New headlight prevents bird strikes to planes

| Print |  Email
Articles - April 2010
Wednesday, March 24, 2010

Sometimes it pays to do your homework.

Precise Flight, a Bend manufacturing company, started thinking in the late 1990s of ways to decrease the number of bird strikes to airplanes, and started looking at the problem from a bird’s perspective.

Precise Flight worked to better understand bird vision and their reaction to aircraft lighting by collaborating with the U.S. Department of Agriculture Wildlife Services and Esteban Fernandez-Juricic, a biological scientist at Purdue University.

The result is a headlight called the Pulselite that is specialized to bird vision. The Pulselite uses different colors, contrast, pulsing and flickering, which enables birds to see the light from further distances and move away from approaching aircraft. The Pulselite was refined in 2008 after the research was completed the prior summer.

Vice president Scott Philiben says Precise Flight is the only company manufacturing lights specifically designed to decrease bird strikes. It has sold the Pulselite to commercial airlines around the world, including Ryanair, Lufthansa and Qantas Airlines. Business aviation companies such as Gulfstream in the U.S. also use the Pulselite.

The 20-employee company recently gained a foothold with commercial airlines in the U.S. when it was awarded a $450,000 contract in January to install the Pulselite on 105 Alaskan Airlines aircraft.

Horizon Air began installing the Pulselite on a line of commercial jets in October 2008 and expects to finish by June 2010. It has since recorded a 12% reduction in bird strikes with only 25 of 40 installations completed. Horizon Air and Alaska Airlines are the first U.S. airlines to use the Pulselite.

Philiben says the landing lights cost between $4,000 and $5,000. A complete landing light set, which includes headlights, emergency lights and wing lights, costs approximately $10,000. The bulbs commercial airlines typically use are bought in bulk and individually cost $60.

The Pulselite represents a third of Precise Flight’s gross annual revenue, which is around $5 million. Philiben expects sales with commercial airlines to double once the research is widely published later this year.

AMANDA WALDROUPE
 

More Articles

Behind the curtain: What students should know about accreditation and rankings

Contributed Blogs
Thursday, December 04, 2014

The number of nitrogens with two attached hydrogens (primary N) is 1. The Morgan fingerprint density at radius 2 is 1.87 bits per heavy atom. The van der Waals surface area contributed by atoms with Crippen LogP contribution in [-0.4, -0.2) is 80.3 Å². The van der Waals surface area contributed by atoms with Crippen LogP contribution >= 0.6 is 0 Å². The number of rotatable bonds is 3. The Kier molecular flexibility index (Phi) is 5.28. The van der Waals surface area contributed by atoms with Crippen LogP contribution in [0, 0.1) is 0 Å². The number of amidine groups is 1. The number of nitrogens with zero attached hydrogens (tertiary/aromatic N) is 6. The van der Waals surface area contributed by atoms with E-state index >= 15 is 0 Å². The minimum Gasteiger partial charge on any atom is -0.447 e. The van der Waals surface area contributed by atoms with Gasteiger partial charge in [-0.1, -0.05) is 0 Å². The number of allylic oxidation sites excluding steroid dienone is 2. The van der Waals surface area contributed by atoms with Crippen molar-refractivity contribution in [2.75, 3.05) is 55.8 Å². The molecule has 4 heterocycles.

120414-edurating-thumbBY DEBRA RINGOLD | OP-ED CONTRIBUTOR

How important are institutional and/or program evaluations provided by third parties in selecting a college or university program?


Read more...

Streetfight

News
Sunday, December 07, 2014
BY LINDA BAKER

On Friday, Uber switched on an app — and with one push of the button torpedoed Portland’s famed public process.


Read more...

Legislative Preview: A Shifting Balance

January-Powerbook 2015
Thursday, December 11, 2014
BY APRIL STREETER

Democratic gains pave the way for a revival of environment and labor bills as revenue reform languishes.


Read more...

Reimagining education to solve Oregon's student debt and underemployment problems

News
Thursday, November 13, 2014
carsonstudentdept-thumbBY RYAN CARSON | OP-ED CONTRIBUTOR

How do we skill up our future technology workforce in a smart way to take advantage of these high-paying jobs? The answer shouldn’t focus only on helping people get a bachelor’s degree.


Read more...

Shuffling the Deck

November/December 2014
Wednesday, October 22, 2014
BY JON BELL

Oregon tribes still bet on casinos.


Read more...

Top stories in 2014

The Latest
Thursday, December 18, 2014
10-listthumb

2014 was a year of wild contradictions, fast-paced growth and unexpected revelations.


Read more...

The short list: 4 companies engaged in a battle of the paddles

The Latest
Thursday, December 04, 2014
pingpongthumbBY JACOB PALMER | OB DIGITAL NEWS EDITOR

Nothing says startup culture like a ping pong table in the office, lounge or lobby.


Read more...
Oregon Business magazinetitle-sponsored-links-02
SPONSORED LINKS